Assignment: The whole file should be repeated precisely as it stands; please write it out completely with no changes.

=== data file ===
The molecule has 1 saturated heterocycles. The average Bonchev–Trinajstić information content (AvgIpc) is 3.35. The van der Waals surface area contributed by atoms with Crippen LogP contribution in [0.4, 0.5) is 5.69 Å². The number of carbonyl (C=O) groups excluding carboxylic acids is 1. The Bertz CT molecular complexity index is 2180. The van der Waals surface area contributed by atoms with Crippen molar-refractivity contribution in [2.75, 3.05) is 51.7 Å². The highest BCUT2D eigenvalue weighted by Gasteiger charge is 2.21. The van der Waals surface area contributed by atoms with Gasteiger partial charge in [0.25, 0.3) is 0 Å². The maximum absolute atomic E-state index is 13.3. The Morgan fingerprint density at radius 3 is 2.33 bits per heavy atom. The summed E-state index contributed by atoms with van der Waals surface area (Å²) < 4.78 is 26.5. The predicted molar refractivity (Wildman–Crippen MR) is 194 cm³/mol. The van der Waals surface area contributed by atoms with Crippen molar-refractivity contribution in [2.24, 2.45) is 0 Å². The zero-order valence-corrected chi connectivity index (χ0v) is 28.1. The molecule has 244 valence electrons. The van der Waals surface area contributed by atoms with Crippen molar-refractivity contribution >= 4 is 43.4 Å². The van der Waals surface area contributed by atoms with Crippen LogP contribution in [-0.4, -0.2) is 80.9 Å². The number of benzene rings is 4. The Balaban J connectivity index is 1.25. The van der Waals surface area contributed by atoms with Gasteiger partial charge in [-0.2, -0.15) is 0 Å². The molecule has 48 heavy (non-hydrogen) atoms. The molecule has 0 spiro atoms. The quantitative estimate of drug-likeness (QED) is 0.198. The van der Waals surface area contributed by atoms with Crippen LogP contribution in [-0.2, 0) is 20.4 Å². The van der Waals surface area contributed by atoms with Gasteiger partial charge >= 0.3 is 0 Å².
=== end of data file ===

The molecule has 1 saturated heterocycles. The average Bonchev–Trinajstić information content (AvgIpc) is 3.35. The van der Waals surface area contributed by atoms with Crippen LogP contribution in [0.4, 0.5) is 5.69 Å². The number of carbonyl (C=O) groups excluding carboxylic acids is 1. The Bertz CT molecular complexity index is 2180. The van der Waals surface area contributed by atoms with Crippen molar-refractivity contribution in [2.75, 3.05) is 51.7 Å². The highest BCUT2D eigenvalue weighted by Gasteiger charge is 2.21. The van der Waals surface area contributed by atoms with Gasteiger partial charge in [0.25, 0.3) is 0 Å². The maximum absolute atomic E-state index is 13.3. The Morgan fingerprint density at radius 3 is 2.33 bits per heavy atom. The summed E-state index contributed by atoms with van der Waals surface area (Å²) < 4.78 is 26.5. The predicted molar refractivity (Wildman–Crippen MR) is 194 cm³/mol. The van der Waals surface area contributed by atoms with Crippen molar-refractivity contribution in [2.24, 2.45) is 0 Å². The zero-order valence-corrected chi connectivity index (χ0v) is 28.1. The molecule has 244 valence electrons. The van der Waals surface area contributed by atoms with Crippen molar-refractivity contribution >= 4 is 43.4 Å². The van der Waals surface area contributed by atoms with Crippen LogP contribution in [-0.4, -0.2) is 80.9 Å². The number of benzene rings is 4. The Balaban J connectivity index is 1.25. The van der Waals surface area contributed by atoms with Gasteiger partial charge in [-0.2, -0.15) is 0 Å². The molecule has 48 heavy (non-hydrogen) atoms. The molecule has 0 spiro atoms. The quantitative estimate of drug-likeness (QED) is 0.198. The van der Waals surface area contributed by atoms with Crippen LogP contribution in [-0.2, 0) is 20.4 Å². The van der Waals surface area contributed by atoms with Gasteiger partial charge >= 0.3 is 0 Å².